Tell me about being a parent governor please(10 Posts)
Myself and another mum from school have both expressed some interest in becoming governors, I understand they have several vacancies at present.
Can anyone who else already a governor tell me a bit about what is involved, how much time commitment you find it needs, what are the best/worst bits about it? I don't want to sign up for doing something I will struggle with or regret but I would like to be more involved in the school (have posted about it before, is in special measures ATM with an executive head from the National College
whatever that is )
My PFB just started reception so it is all a big unknown ATM
Best bits: Being involved with the school and making a contribution. Watching and learning how others deal with and solve problems. Gaining in self confidence and speaking up in meetings.
Worst bits: You must think of the meeting as mandatory and sometimes one can get involved with sacking/redundancies and discipline matters.
Because your school is in special measurers. NOW is the best time to get involved because things can only get better!
Being a Governor varies slightly from school to school. The main thing is time and commitment. You should think of the Governor meetings as meetings that you must attend and arrange your social/work life around them. You should attend the training sessions that your Local Authority provides.
School Governors are the biggest volunteer organisation in the UK. We estimate that it takes up about 35hrs per year although, of course, it depends on how involved you want to be.
Governors deal with Budgets, Policies, Targets and things which are 'a step away' from the 'day to day' running of the school.
Any question like 'My child doesn't ... isn't ... can't ...' is not for a Governors meeting.
School Governors do not run the school; they are there to take an overview and see that it delivers.
Two useful sites: ukgovernors and Governor Line.
Im sure you can Google being a school governor yourself but:-
The Role of a School Governor
1 To Provide a Strategic View
2 To Act as a Critical Friend
3 To Ensure Accountability
You will have 3/4 big meetings that you need to attend and the number of smaller meetings depends on how involved or how many committees you sign up too. All of our governors work and fit it in with a little juggling.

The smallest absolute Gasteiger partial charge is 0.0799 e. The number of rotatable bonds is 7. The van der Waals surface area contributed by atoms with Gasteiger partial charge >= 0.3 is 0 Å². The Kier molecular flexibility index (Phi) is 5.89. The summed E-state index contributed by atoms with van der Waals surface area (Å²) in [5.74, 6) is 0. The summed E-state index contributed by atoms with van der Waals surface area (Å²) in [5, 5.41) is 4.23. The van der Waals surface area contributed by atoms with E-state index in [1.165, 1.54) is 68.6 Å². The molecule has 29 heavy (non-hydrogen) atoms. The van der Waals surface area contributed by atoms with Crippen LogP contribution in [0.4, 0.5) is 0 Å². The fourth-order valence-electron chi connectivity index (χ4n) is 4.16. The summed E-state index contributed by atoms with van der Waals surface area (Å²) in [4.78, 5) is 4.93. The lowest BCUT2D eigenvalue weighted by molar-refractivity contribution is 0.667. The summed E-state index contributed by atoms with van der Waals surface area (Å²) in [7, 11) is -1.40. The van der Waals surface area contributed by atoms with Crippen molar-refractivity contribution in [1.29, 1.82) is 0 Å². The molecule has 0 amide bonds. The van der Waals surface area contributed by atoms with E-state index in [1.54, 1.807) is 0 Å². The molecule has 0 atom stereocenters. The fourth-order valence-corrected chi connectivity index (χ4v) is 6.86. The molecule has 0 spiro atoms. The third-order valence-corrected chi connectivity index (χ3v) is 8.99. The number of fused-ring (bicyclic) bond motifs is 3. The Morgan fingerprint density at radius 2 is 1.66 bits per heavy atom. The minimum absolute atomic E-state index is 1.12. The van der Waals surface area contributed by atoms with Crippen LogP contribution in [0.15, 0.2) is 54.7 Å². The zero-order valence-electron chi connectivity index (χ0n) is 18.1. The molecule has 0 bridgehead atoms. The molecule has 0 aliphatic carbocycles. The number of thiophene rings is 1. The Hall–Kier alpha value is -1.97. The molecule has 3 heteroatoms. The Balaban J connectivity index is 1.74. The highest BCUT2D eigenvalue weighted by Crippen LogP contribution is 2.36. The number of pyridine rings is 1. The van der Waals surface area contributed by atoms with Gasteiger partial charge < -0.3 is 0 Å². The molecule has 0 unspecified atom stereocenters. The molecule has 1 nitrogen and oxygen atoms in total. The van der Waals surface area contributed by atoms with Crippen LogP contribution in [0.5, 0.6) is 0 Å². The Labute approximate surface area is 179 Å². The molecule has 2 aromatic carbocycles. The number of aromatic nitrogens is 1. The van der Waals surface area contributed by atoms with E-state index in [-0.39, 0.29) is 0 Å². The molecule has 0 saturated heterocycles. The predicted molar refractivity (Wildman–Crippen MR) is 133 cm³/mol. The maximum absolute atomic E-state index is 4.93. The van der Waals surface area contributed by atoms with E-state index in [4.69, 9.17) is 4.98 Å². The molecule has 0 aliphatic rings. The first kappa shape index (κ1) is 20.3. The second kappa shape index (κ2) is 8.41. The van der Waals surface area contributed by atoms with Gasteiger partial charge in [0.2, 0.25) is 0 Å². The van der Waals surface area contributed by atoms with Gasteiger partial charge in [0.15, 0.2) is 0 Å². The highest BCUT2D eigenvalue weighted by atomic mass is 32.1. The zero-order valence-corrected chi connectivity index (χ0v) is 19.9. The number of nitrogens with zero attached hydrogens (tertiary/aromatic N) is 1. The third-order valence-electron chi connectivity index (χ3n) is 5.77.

Its rewarding but you do sometimes have to make hard decisions that you may not like.
Thanks, that's really helpful and I will have a look at the links once bedtime is finished. Felt like it might be a good time as I have just resigned from my job and will be able to do things like this
As long as you respect your HT it is really good.
If you don't, then it can be very stressful indeed.
I'm the OP with halloween hat on.
I put in for one of the vacancies last week
I am now a Parent Governor
No info from the school yet, should hear more from them very soon.
Well done, congratulations, I now suggest you do the following:-
a) Read the latest OFSTED report
b) Read the School Development Plan.
c) Get the Meeting dates and put them in your diary (I forgot once!).
d) Think of these Meetings as meetings you MUST attend and arrange your social life around them.
e) Contact your Local Authority to find out about Governor training and put yourself down to attend.
f) Meet and get to know the Chair of Governors and Headteacher.
I have found the Governor Line 0800 722 181 particularly useful.
I have just stood down from 4 years as parent governor. When we started we undertook a new governor training course, about 3 evenings over 3 weeks, which went into everything and was very helpful. If you do become a governor, ask for a copy of the training brochure and see what courses you can do.
being a parent governor is no different from being any other type of governor - you are not a voice for the parents - just have a parent's view of the school (IYSWIM).
We have a full govs meeting once every half term, and a committee meeting once every half term for each committee - we have 3 main committees - resources and finance (overview of the financial side of the school), curriculum (overview of the teaching side of the school), and health, safety and premises.
A lot of it is making sure policies are up to date, and reflect the direction of the school. Monitoring what is going on - not on a day to day basis but strategic overview. Questioning the Head about any concerns.
It is very dependent on the Head and how their relationship is. We have a very communicative head which helps a lot.
I guess the bottom line is don't be afraid to ask questions - both on the small scale (what does this acronym mean - there are lots of them !) and on the larger scale - why do we do it that way ? etc.
First full governors meeting is in a couple of weeks.
Awaiting log in details for the governor stuff/accessing elearning etc
I am up date with the most recent ofsted, we are due another soon (special measures)
Will find out about the school development plan
Am quite excited now, is that really sad?
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